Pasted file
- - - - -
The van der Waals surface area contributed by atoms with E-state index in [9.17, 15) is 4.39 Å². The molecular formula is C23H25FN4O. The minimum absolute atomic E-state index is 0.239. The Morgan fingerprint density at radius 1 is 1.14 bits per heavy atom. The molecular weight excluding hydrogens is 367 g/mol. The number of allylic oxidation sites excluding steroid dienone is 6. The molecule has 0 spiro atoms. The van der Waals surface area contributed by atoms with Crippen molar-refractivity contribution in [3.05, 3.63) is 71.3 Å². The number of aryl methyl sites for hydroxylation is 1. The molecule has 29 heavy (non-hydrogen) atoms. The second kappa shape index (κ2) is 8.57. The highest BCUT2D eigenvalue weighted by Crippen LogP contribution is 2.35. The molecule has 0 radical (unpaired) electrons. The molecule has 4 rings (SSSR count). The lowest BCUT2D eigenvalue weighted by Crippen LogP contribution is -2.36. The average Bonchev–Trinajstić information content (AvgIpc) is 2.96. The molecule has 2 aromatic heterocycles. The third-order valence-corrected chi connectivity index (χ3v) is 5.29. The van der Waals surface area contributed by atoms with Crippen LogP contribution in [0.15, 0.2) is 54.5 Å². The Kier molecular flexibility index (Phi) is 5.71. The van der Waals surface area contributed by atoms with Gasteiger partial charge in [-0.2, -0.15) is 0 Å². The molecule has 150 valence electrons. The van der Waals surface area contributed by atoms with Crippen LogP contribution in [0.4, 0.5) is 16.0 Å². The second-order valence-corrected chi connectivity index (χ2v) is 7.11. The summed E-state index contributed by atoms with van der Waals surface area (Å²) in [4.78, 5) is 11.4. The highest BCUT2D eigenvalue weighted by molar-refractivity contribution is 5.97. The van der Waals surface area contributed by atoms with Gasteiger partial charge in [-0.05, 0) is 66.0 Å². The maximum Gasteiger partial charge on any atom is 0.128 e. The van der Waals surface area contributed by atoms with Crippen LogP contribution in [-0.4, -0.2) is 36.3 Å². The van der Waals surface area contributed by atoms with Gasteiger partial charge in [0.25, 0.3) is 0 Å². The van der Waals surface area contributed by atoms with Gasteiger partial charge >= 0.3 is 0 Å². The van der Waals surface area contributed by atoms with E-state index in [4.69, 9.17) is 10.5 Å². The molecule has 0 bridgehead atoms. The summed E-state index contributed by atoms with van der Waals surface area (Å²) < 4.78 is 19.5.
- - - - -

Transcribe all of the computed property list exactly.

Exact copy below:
The van der Waals surface area contributed by atoms with E-state index in [9.17, 15) is 4.39 Å². The molecular formula is C23H25FN4O. The minimum absolute atomic E-state index is 0.239. The Morgan fingerprint density at radius 1 is 1.14 bits per heavy atom. The molecular weight excluding hydrogens is 367 g/mol. The number of allylic oxidation sites excluding steroid dienone is 6. The molecule has 0 spiro atoms. The van der Waals surface area contributed by atoms with Crippen molar-refractivity contribution in [3.05, 3.63) is 71.3 Å². The number of aryl methyl sites for hydroxylation is 1. The molecule has 29 heavy (non-hydrogen) atoms. The second kappa shape index (κ2) is 8.57. The highest BCUT2D eigenvalue weighted by Crippen LogP contribution is 2.35. The molecule has 0 radical (unpaired) electrons. The molecule has 4 rings (SSSR count). The lowest BCUT2D eigenvalue weighted by Crippen LogP contribution is -2.36. The average Bonchev–Trinajstić information content (AvgIpc) is 2.96. The molecule has 2 aromatic heterocycles. The third-order valence-corrected chi connectivity index (χ3v) is 5.29. The van der Waals surface area contributed by atoms with Crippen LogP contribution in [0.15, 0.2) is 54.5 Å². The Kier molecular flexibility index (Phi) is 5.71. The van der Waals surface area contributed by atoms with Gasteiger partial charge in [-0.2, -0.15) is 0 Å². The molecule has 150 valence electrons. The van der Waals surface area contributed by atoms with Crippen LogP contribution in [0.4, 0.5) is 16.0 Å². The second-order valence-corrected chi connectivity index (χ2v) is 7.11. The summed E-state index contributed by atoms with van der Waals surface area (Å²) in [4.78, 5) is 11.4. The highest BCUT2D eigenvalue weighted by molar-refractivity contribution is 5.97. The van der Waals surface area contributed by atoms with Gasteiger partial charge in [-0.05, 0) is 66.0 Å². The maximum Gasteiger partial charge on any atom is 0.128 e. The van der Waals surface area contributed by atoms with Crippen LogP contribution in [-0.4, -0.2) is 36.3 Å². The van der Waals surface area contributed by atoms with Gasteiger partial charge in [0.25, 0.3) is 0 Å². The van der Waals surface area contributed by atoms with Gasteiger partial charge >= 0.3 is 0 Å². The van der Waals surface area contributed by atoms with E-state index in [4.69, 9.17) is 10.5 Å². The molecule has 0 bridgehead atoms. The summed E-state index contributed by atoms with van der Waals surface area (Å²) < 4.78 is 19.5.